The word “doula” comes from the ancient Greek meaning “a woman who serves” and is now used to refer to a trained and experienced professional who provides continuous physical, emotional and informational support to the mother before, during and just after birth. In an article published in March 2014, the American College of Obstetricians and Gynecologists concluded: “Published data indicate that one of the most effective tools to improve labor and delivery outcomes is the continuous presence of support personnel,such as a doula. A Cochrane meta-analysis of 12 trials and more than 15,000 women demonstrated that the presence of continuous one-on-one support during labor and delivery was associated with improved patient satisfaction and a statistically significant reduction in the rate of cesarean delivery.”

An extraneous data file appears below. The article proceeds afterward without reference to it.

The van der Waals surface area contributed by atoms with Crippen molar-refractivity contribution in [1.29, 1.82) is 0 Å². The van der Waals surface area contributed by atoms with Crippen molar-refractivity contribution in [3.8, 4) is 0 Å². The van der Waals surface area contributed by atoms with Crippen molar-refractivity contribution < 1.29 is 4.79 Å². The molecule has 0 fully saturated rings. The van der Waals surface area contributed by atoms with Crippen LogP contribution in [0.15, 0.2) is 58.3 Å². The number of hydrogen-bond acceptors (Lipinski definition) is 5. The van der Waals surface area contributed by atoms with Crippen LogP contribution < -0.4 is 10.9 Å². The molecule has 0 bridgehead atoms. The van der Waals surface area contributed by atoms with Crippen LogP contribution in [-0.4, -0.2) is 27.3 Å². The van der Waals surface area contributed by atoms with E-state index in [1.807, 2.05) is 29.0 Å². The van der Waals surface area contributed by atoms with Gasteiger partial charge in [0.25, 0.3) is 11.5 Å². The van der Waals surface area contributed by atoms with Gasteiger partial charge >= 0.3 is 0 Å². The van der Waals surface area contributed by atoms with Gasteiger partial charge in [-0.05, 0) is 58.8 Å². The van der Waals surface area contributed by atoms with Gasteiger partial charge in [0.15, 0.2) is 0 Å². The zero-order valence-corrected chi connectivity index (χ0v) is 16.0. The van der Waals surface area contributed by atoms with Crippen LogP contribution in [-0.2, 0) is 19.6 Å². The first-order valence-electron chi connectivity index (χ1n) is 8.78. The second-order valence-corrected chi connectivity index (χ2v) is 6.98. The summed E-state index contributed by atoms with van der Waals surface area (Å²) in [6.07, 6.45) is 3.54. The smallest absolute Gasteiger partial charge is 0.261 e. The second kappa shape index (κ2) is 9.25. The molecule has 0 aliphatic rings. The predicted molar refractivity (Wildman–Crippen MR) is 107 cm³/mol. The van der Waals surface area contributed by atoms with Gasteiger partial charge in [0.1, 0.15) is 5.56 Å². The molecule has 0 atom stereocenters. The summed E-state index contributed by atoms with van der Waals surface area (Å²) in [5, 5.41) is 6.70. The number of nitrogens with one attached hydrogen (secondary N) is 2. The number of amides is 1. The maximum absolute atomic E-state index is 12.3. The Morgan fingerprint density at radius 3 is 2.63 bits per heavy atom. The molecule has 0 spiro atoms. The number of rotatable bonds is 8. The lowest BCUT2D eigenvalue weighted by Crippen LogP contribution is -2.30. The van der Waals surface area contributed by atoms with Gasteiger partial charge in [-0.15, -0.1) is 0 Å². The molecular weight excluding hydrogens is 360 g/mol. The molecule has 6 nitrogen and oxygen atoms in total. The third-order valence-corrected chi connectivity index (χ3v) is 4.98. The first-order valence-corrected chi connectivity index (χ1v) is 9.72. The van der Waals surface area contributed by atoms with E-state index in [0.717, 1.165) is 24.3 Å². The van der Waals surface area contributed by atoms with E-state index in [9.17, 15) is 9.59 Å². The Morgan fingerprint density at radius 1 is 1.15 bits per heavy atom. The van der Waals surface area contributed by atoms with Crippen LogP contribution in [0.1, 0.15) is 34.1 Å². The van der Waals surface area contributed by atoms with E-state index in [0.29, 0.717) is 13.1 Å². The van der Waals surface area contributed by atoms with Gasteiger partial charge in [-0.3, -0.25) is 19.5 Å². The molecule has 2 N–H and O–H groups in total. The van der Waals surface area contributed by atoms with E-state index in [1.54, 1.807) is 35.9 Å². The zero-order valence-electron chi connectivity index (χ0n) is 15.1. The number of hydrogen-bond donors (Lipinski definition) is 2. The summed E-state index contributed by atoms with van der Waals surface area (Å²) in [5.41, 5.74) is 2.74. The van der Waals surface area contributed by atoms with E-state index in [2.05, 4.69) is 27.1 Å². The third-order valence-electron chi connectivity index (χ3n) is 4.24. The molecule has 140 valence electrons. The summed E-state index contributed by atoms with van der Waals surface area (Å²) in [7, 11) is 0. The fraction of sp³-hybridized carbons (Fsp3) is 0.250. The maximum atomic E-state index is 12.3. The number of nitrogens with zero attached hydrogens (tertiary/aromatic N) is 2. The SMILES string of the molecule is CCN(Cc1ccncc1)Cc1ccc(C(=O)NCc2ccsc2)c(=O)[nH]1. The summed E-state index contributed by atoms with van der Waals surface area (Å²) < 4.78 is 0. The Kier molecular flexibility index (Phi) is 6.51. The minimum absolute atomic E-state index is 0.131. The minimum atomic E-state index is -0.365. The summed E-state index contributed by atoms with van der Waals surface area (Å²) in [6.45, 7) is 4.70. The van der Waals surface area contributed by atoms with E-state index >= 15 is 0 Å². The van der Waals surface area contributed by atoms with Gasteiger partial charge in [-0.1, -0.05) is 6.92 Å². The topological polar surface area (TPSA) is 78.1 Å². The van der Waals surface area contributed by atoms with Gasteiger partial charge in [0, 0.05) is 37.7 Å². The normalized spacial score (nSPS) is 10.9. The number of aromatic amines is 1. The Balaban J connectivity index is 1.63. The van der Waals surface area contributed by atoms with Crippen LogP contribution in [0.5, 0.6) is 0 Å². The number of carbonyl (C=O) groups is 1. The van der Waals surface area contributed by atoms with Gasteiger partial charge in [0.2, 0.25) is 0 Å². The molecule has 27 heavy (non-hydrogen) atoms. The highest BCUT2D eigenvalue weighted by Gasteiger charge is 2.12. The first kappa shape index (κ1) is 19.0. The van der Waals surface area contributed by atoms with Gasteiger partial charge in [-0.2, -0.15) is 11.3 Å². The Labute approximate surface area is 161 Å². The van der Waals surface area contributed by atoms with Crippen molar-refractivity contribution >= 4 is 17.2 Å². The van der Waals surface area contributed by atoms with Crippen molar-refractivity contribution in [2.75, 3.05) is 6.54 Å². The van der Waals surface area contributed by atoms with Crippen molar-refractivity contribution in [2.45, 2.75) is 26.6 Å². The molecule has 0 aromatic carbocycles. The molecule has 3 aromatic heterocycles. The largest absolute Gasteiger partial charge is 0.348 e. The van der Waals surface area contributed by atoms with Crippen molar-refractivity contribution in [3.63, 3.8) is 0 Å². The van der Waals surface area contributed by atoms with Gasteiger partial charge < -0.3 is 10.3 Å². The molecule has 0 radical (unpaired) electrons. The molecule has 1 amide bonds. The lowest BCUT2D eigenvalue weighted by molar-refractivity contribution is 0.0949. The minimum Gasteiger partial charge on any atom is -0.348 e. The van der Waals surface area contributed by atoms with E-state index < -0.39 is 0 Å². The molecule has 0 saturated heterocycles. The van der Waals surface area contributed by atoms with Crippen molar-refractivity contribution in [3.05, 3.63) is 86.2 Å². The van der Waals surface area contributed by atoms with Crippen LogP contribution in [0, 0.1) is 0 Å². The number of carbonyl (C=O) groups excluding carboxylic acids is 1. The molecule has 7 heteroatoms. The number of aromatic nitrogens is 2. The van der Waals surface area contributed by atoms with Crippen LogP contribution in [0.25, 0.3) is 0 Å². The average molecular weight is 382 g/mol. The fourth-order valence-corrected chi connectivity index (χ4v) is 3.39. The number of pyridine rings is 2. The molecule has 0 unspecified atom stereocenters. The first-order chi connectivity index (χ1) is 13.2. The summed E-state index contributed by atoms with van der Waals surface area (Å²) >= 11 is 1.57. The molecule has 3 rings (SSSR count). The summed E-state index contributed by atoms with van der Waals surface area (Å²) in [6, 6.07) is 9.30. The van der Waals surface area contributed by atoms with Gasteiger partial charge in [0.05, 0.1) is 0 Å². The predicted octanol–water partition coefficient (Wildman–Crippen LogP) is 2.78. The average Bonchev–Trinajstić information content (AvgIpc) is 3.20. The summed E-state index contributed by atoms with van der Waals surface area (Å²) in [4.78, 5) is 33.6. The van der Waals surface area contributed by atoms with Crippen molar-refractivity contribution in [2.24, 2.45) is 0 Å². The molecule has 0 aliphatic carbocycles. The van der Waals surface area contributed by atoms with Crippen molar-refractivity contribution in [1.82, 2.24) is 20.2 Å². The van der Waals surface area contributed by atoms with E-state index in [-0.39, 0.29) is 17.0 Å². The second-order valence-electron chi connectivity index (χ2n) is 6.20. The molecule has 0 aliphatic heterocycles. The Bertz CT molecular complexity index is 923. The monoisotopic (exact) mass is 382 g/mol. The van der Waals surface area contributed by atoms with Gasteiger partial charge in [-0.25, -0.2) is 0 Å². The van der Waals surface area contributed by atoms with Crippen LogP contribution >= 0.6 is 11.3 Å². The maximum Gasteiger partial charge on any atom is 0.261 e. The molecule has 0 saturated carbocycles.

Numerous clinical studies have found that a doula’s presence at birth…

  • Tends to result in shorter labors with fewer complications
  • Reduces negative feelings about one’s childbirth experience
  • Reduces the need for pitocin (a labor-inducing drug), forceps, vacuum extraction, cesarean section
  •  Reduces the mother’s request for pain medication and/or epidurals

Research shows that parents who receive doula support…

  • Feel more secure and cared for
  • Are more successful in adapting to new family dynamics
  • Have greater success with breastfeeding
  • Have greater self-confidence
  • Have less postpartum depression
  • Have lower incidence of abuse